As with his earlier work, Pushing Ice is loaded with scienctific concepts real (relativity) and hypothetical(femtotech). What is surprising is how well this technology is integrated into the story line. Infodumps are a mainstay of hard SF and it is refreshing to see it handled so well here. Another well handled device is to have the characters and by implication the reader essentially traveling blind. There is an element of mystery and surprise present throughout the entire novel which keeps the pages turning.

For those who have enjoyed Reynolds' previous books this one will not dissapoint. For those who have not yet read his other work, this is the one to start with.
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33 of 33 people found the following review helpful By Richard R. Horton on May 26, 2006
Format: Hardcover
Alastair Reynolds's novels are reliably fascinating at the "big idea" level. He's got a truly first rate hard-SF imagination, and the chops to take cool ideas and reveal them via action plots, often hiding the really neat ideas convincingly until the end. He is a "light speed limit" author, and fascinated with Deep Time. And all this describes Pushing Ice quite excellently.

The novel opens with a curious prologue set 18,000 years in the future, describing an ambitious plan to celebrate the legendary Benefactor who started humanity on the road toward expansion into the Galaxy. Then we get a flashback to 2057, and the story of this Benefactor, a woman named Bella Lind. Bella is the captain of an ice mining spaceship, the Rockhopper. This ship is diverted to chase a moon of Saturn, Janus, which has suddenly accelerated and headed out of the Solar System: clearly, it's an alien artifact of some sort. Bella, however, must convince her crew to go along: it's a highly dangerous mission, and their corporate bosses do not inspire confidence. One of Bella's key links to the crew is her close friend, engineer Svetlana Borghesian.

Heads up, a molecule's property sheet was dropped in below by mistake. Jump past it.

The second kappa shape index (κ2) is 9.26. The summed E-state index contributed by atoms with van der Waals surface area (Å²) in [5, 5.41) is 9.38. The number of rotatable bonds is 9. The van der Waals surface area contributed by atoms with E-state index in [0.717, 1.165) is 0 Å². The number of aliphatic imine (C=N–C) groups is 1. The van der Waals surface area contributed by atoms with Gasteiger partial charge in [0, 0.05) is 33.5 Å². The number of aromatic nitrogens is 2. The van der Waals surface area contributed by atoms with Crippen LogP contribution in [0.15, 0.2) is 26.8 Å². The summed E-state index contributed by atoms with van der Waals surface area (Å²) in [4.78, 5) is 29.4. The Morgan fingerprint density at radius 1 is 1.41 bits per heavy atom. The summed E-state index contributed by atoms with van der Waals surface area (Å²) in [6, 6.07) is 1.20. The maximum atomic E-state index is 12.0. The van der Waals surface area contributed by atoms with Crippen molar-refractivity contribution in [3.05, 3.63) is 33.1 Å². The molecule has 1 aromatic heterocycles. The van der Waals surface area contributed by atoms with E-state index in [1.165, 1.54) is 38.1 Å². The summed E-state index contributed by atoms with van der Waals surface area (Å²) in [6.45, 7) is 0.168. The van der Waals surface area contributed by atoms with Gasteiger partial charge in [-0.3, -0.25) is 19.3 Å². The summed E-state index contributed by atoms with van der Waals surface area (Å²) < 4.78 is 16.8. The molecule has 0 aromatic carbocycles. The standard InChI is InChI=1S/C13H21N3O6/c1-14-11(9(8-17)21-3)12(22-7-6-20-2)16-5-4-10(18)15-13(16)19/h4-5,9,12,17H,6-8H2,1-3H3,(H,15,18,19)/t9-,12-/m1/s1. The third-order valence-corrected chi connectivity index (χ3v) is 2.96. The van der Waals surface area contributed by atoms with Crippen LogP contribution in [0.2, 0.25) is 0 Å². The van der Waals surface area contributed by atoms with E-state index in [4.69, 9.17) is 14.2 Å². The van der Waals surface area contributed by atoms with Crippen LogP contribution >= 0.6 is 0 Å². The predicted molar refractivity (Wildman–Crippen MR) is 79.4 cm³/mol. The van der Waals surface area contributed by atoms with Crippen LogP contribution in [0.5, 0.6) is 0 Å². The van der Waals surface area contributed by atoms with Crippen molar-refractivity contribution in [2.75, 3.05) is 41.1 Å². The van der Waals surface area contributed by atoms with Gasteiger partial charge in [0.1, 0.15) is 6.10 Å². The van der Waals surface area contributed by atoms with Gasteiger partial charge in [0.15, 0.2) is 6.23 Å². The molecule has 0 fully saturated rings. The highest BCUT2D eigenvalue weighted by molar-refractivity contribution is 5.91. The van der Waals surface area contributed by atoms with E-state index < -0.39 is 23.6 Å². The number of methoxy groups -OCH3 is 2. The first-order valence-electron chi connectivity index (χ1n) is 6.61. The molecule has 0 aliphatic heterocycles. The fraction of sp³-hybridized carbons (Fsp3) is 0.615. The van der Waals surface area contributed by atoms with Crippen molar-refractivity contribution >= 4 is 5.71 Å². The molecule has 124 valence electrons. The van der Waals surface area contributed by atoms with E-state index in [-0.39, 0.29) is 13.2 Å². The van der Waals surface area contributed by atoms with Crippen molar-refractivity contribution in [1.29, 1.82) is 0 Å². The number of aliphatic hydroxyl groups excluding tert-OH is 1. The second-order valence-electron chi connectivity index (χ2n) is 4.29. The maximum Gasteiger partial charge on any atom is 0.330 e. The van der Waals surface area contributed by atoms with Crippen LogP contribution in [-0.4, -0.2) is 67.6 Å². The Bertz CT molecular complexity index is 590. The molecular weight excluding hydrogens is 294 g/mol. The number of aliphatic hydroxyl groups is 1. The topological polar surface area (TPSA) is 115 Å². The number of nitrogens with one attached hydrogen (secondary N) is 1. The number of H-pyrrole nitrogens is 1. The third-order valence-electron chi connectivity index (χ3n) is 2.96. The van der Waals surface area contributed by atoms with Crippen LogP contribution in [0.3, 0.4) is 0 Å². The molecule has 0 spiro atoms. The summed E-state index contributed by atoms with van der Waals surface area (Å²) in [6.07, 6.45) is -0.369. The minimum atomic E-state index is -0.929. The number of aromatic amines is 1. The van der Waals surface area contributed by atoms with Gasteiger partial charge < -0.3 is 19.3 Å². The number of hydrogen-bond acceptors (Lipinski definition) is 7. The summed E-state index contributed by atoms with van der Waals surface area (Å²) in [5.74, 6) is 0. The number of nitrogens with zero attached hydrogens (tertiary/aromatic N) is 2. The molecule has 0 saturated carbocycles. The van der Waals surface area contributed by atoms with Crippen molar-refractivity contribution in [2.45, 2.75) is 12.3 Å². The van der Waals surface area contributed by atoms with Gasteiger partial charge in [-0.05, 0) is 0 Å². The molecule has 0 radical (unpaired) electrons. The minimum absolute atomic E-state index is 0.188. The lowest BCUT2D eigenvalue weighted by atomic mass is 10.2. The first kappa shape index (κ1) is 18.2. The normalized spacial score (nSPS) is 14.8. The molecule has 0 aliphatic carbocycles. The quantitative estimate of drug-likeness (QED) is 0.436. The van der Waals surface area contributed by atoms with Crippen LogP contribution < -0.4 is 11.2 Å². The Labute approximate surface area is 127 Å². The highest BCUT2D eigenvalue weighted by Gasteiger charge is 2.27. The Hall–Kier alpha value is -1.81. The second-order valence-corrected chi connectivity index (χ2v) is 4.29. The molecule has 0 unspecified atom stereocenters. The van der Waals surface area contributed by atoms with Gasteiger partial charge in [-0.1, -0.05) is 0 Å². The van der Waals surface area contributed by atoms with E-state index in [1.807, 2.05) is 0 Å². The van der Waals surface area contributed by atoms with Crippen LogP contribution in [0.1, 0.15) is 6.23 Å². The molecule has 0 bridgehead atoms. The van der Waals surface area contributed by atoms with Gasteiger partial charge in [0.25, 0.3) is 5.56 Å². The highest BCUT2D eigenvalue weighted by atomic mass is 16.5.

Svetlana originally supports Bella, but when she later discovers that they have less fuel than they thought, and that the corporation seems to have been hiding his fact, she begs for a turnaround, and turns against Bella when she refuses. This sets up the central human conflict of the story, between Bella and Svetlana, who oscillate as leaders of the expedition over time. And what about the expedition? Eventually they reach a point of no return, and they are forced to essentially colonize Janus, while trying to unlock its secrets. Janus is traveling towards a Structure around the star Spica, 260 light years distant, which means a long journey is ahead of them.
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16 of 17 people found the following review helpful By T. D. Welsh on January 26, 2006
Format: Hardcover
After his hugely successful debut quartet (Revelation Space, Chasm City, Redemption Ark, and Absolution Gap) Alastair Reynolds has begun widening his range. Century Rain and his latest, Pushing Ice, are set in different universes from each other, and from the shared universe of the first four books. And whereas Century Rain takes place at a time intermediate between the present and that of Revelation Space, Pushing Ice starts in the near future - 2057, to be precise. As to where it ends... well, that would be telling.

The action begins when Janus, one of Saturn's moons, mysteriously leaves orbit and accelerates towards the edge of the Solar System. The only vehicle in position to intercept its path is the nuclear-powered mining ship Rockhopper, with its crew of 145 captained by Bella Lind. At the request of Deepshaft, the owners, Bella asks the crew if they are willing to take the unknowable risks involved. Swayed by the promise of huge bonuses, a majority votes to go for it, and the chase is on. But instead of three days of high acceleration, a week of observation, and laughing all the way home to the bank, they soon find themselves fighting for their lives.

It would be wrong to give away any more of the plot, as its effectiveness rests largely on a series of surprises that go on right to the end of the book. Suffice it to say that, while slowly but steadily building up the tension and introducing us to a wide cast of characters, Reynolds weaves in some fascinating technical ideas - from an effective method of freezing dying people for future resuscitation to the potential implications of femtotech (a step beyond nanotech) and relativistic time compression.